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How We Can Take On Sexual Violence In Conflict

Photo: Getty
Yesterday was the International Day for the Elimination of Sexual Violence in Conflict; a day to reflect on what can be done to stop the perpetration of rape, forced marriage, forced prostitution, sexual enslavement and all the other acts of barbarity held under that sticky umbrella term.

Of course, the question brings together some of humanity’s most controversial, complex and difficult subjects: sex, violence, war and gender equality. And so the answer is a complicated one; we need to be rigorous yet sensitive, universal yet nuanced, personal and political.

The UN has already put forward a number of recommendations
, including better training in spotting early warning signals, including the end of sexual violence under the conditions of ceasefires and peacekeeping agreements, having a roster of deployable sexual health experts on rotation in conflict zones, more female UN police officers, excluding anyone who has perpetrated sexual violence from a government position such as the army, police and intelligence services, HIV treatment for survivors, accepting sexual violence as a form of persecution and therefore giving refugee status to individuals who have been affected by it, and concentrating on the reintegration of survivors into the community, through legal, medical and psychosocial help, as well as reparations and financial aid.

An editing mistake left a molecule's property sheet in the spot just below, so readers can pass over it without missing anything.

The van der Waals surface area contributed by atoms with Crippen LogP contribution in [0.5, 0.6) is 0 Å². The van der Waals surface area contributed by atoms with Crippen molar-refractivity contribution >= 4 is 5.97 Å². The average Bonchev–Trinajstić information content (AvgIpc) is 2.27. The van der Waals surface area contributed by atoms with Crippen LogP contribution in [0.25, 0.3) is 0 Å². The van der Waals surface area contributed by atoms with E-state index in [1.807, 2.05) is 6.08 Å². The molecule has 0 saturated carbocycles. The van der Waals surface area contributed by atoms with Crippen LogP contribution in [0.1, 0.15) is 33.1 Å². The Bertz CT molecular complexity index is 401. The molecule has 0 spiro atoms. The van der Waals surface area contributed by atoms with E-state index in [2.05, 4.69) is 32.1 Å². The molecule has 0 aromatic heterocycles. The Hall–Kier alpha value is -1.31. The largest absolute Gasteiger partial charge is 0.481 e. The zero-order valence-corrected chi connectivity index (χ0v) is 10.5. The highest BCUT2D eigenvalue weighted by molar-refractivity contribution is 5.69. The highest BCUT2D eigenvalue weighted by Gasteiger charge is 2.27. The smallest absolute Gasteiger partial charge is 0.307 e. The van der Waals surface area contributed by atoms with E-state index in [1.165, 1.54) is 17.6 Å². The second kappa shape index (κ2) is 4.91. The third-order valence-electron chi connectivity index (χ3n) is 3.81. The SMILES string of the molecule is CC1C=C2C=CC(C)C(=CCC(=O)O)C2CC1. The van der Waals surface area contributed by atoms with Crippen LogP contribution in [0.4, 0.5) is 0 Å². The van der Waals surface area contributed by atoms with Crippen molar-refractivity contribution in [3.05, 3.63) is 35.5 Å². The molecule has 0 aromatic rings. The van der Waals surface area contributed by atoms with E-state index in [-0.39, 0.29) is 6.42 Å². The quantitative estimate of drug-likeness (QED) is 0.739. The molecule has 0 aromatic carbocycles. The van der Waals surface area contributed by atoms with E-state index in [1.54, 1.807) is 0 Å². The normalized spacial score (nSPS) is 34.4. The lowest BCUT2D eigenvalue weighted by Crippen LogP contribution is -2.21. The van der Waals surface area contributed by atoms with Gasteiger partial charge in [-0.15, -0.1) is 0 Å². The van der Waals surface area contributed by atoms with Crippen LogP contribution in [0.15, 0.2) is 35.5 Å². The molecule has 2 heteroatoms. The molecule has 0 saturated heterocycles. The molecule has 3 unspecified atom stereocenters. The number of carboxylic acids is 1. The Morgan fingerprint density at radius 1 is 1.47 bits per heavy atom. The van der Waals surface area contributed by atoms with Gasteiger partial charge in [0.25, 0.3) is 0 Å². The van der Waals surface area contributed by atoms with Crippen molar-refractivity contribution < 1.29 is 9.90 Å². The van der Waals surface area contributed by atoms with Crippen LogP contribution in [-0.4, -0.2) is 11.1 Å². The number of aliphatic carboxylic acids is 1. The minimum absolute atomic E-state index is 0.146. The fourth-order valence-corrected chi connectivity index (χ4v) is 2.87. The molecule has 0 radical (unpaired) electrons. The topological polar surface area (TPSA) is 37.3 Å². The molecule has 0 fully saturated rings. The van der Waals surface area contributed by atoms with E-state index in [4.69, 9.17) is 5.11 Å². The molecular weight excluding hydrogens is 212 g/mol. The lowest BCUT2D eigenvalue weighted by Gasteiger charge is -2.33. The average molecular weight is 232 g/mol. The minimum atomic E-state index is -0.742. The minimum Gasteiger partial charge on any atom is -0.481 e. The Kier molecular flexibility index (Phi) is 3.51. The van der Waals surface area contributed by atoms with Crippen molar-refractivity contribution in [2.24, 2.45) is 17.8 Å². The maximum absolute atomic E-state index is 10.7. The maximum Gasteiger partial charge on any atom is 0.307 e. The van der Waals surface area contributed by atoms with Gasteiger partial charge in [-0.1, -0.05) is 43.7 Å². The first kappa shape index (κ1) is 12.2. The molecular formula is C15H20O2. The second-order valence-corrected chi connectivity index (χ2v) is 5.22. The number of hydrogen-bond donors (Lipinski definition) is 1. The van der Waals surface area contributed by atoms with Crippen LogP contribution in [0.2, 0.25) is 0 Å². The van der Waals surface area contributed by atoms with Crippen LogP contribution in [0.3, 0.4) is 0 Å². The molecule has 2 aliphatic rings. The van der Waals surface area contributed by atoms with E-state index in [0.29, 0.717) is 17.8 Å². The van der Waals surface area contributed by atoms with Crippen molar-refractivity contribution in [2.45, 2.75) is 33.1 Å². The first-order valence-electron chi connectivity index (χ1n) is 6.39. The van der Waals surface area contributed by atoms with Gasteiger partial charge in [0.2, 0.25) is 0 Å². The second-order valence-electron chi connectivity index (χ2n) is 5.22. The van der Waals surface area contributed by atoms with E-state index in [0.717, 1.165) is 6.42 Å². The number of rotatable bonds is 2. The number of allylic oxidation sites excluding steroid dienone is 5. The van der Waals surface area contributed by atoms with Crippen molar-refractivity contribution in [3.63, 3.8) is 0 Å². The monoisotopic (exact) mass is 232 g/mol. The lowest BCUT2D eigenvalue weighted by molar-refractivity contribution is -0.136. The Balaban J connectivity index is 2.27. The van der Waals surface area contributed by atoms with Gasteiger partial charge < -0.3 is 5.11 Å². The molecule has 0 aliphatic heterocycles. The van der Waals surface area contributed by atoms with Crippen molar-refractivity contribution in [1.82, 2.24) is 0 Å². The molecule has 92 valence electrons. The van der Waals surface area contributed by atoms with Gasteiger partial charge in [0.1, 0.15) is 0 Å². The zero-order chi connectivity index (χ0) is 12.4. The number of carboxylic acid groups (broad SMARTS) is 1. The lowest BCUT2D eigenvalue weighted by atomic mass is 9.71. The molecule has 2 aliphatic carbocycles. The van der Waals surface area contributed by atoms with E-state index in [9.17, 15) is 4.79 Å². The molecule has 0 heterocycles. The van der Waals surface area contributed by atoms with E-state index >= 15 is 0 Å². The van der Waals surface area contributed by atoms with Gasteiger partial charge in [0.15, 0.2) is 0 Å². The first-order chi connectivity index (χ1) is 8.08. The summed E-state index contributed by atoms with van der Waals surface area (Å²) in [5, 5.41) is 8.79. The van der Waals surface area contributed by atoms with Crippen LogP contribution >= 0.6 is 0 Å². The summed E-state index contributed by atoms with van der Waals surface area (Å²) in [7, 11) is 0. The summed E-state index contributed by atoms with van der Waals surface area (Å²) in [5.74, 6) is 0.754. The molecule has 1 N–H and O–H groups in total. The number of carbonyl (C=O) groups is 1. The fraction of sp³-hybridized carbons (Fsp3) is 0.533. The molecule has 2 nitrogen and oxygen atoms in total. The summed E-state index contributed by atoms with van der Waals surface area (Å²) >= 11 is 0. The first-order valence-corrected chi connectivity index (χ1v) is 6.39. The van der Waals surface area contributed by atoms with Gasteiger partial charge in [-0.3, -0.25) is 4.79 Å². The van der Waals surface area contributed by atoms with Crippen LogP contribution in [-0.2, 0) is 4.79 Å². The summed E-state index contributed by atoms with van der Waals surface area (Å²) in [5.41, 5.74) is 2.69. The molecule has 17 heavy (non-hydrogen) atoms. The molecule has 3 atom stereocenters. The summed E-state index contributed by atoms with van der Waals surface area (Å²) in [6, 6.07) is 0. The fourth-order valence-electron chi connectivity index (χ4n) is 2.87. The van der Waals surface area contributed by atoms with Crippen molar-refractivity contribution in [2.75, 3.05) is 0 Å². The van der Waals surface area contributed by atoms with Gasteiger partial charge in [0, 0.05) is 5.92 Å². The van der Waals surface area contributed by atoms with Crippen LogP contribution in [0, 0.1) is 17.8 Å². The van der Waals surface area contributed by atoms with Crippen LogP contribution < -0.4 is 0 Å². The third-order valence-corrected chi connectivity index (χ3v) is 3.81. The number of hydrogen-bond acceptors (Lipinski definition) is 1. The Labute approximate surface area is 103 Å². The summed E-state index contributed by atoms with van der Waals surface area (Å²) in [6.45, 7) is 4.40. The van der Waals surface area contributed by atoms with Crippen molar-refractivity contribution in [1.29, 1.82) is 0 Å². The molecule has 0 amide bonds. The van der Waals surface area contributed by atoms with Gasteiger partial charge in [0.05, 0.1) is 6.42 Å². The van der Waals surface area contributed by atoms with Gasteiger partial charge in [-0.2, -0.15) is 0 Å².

To discuss the matter, we spoke to Toyin Saraki, the former lawyer and former first lady of Nigeria’s Kwara State about her work as the Founder-President of the WellBeing Foundation Africa, which works to empower across the continent, as well as her work on the board of the Global Foundation for the Elimination of Domestic Violence. In short, Refinery29 asked her how we can work to protect current and future generations from sexual violence.

Hello Toyin. How do you personally define something as huge as ‘sexual violence in a conflict situation’?